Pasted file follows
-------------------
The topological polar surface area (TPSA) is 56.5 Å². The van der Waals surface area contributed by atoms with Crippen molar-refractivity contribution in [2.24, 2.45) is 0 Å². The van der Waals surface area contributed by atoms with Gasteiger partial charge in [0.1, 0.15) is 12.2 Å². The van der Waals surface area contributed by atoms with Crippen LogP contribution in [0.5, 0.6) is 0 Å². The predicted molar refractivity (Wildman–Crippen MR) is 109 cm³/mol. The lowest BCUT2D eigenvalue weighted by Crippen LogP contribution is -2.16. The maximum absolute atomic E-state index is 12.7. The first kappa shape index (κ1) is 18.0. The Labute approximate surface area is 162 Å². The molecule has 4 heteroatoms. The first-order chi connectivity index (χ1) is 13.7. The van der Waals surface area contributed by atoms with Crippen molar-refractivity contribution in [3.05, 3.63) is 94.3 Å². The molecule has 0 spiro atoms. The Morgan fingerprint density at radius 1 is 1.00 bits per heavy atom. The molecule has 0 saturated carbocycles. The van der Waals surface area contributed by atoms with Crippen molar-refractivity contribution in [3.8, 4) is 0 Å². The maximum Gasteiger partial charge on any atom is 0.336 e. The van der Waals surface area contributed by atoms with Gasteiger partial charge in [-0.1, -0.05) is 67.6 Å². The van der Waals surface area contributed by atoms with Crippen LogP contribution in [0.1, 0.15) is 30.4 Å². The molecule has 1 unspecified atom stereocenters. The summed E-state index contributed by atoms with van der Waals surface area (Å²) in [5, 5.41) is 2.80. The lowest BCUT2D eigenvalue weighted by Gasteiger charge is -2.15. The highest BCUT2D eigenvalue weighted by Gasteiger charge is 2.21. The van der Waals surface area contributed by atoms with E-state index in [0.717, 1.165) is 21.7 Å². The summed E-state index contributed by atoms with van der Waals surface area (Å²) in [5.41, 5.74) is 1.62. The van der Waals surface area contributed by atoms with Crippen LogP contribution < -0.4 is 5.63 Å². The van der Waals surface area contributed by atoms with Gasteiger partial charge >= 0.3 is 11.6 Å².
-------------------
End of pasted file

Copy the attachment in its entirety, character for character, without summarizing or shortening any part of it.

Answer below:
The topological polar surface area (TPSA) is 56.5 Å². The van der Waals surface area contributed by atoms with Crippen molar-refractivity contribution in [2.24, 2.45) is 0 Å². The van der Waals surface area contributed by atoms with Gasteiger partial charge in [0.1, 0.15) is 12.2 Å². The van der Waals surface area contributed by atoms with Crippen LogP contribution in [0.5, 0.6) is 0 Å². The predicted molar refractivity (Wildman–Crippen MR) is 109 cm³/mol. The lowest BCUT2D eigenvalue weighted by Crippen LogP contribution is -2.16. The maximum absolute atomic E-state index is 12.7. The first kappa shape index (κ1) is 18.0. The Labute approximate surface area is 162 Å². The molecule has 4 heteroatoms. The first-order chi connectivity index (χ1) is 13.7. The van der Waals surface area contributed by atoms with Crippen molar-refractivity contribution in [3.05, 3.63) is 94.3 Å². The molecule has 0 spiro atoms. The Morgan fingerprint density at radius 1 is 1.00 bits per heavy atom. The molecule has 0 saturated carbocycles. The van der Waals surface area contributed by atoms with Crippen molar-refractivity contribution in [3.8, 4) is 0 Å². The maximum Gasteiger partial charge on any atom is 0.336 e. The van der Waals surface area contributed by atoms with Gasteiger partial charge in [-0.1, -0.05) is 67.6 Å². The van der Waals surface area contributed by atoms with Crippen LogP contribution in [0.1, 0.15) is 30.4 Å². The molecule has 1 unspecified atom stereocenters. The summed E-state index contributed by atoms with van der Waals surface area (Å²) in [5, 5.41) is 2.80. The lowest BCUT2D eigenvalue weighted by Gasteiger charge is -2.15. The highest BCUT2D eigenvalue weighted by Gasteiger charge is 2.21. The van der Waals surface area contributed by atoms with E-state index in [0.717, 1.165) is 21.7 Å². The summed E-state index contributed by atoms with van der Waals surface area (Å²) in [5.41, 5.74) is 1.62. The van der Waals surface area contributed by atoms with Crippen LogP contribution < -0.4 is 5.63 Å². The van der Waals surface area contributed by atoms with Gasteiger partial charge >= 0.3 is 11.6 Å².